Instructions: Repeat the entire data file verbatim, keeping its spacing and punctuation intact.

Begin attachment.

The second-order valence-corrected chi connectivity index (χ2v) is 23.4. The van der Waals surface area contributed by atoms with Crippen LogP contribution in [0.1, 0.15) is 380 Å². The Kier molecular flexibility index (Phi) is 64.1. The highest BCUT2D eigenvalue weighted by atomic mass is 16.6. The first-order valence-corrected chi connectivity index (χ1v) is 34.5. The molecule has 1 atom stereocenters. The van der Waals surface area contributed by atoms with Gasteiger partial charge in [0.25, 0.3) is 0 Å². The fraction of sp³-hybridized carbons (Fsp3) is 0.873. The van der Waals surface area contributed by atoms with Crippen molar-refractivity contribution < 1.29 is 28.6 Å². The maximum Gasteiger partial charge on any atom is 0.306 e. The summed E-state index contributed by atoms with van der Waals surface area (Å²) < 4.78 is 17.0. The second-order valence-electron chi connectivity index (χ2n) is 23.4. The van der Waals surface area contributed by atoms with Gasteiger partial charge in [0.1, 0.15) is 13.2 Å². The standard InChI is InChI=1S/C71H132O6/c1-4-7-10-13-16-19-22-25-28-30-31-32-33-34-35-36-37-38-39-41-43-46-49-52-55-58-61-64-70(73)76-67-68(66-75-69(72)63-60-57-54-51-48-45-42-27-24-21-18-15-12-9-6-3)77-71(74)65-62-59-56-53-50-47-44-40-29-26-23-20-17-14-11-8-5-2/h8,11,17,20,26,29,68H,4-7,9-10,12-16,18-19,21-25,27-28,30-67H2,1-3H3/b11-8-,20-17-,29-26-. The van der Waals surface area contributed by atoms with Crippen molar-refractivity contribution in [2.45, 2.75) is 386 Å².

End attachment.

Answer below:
The second-order valence-corrected chi connectivity index (χ2v) is 23.4. The van der Waals surface area contributed by atoms with Crippen LogP contribution in [0.1, 0.15) is 380 Å². The Kier molecular flexibility index (Phi) is 64.1. The highest BCUT2D eigenvalue weighted by atomic mass is 16.6. The first-order valence-corrected chi connectivity index (χ1v) is 34.5. The molecule has 1 atom stereocenters. The van der Waals surface area contributed by atoms with Gasteiger partial charge in [0.25, 0.3) is 0 Å². The fraction of sp³-hybridized carbons (Fsp3) is 0.873. The van der Waals surface area contributed by atoms with Crippen molar-refractivity contribution < 1.29 is 28.6 Å². The maximum Gasteiger partial charge on any atom is 0.306 e. The summed E-state index contributed by atoms with van der Waals surface area (Å²) < 4.78 is 17.0. The second-order valence-electron chi connectivity index (χ2n) is 23.4. The van der Waals surface area contributed by atoms with Gasteiger partial charge in [0.1, 0.15) is 13.2 Å². The standard InChI is InChI=1S/C71H132O6/c1-4-7-10-13-16-19-22-25-28-30-31-32-33-34-35-36-37-38-39-41-43-46-49-52-55-58-61-64-70(73)76-67-68(66-75-69(72)63-60-57-54-51-48-45-42-27-24-21-18-15-12-9-6-3)77-71(74)65-62-59-56-53-50-47-44-40-29-26-23-20-17-14-11-8-5-2/h8,11,17,20,26,29,68H,4-7,9-10,12-16,18-19,21-25,27-28,30-67H2,1-3H3/b11-8-,20-17-,29-26-. The van der Waals surface area contributed by atoms with Crippen molar-refractivity contribution in [2.45, 2.75) is 386 Å².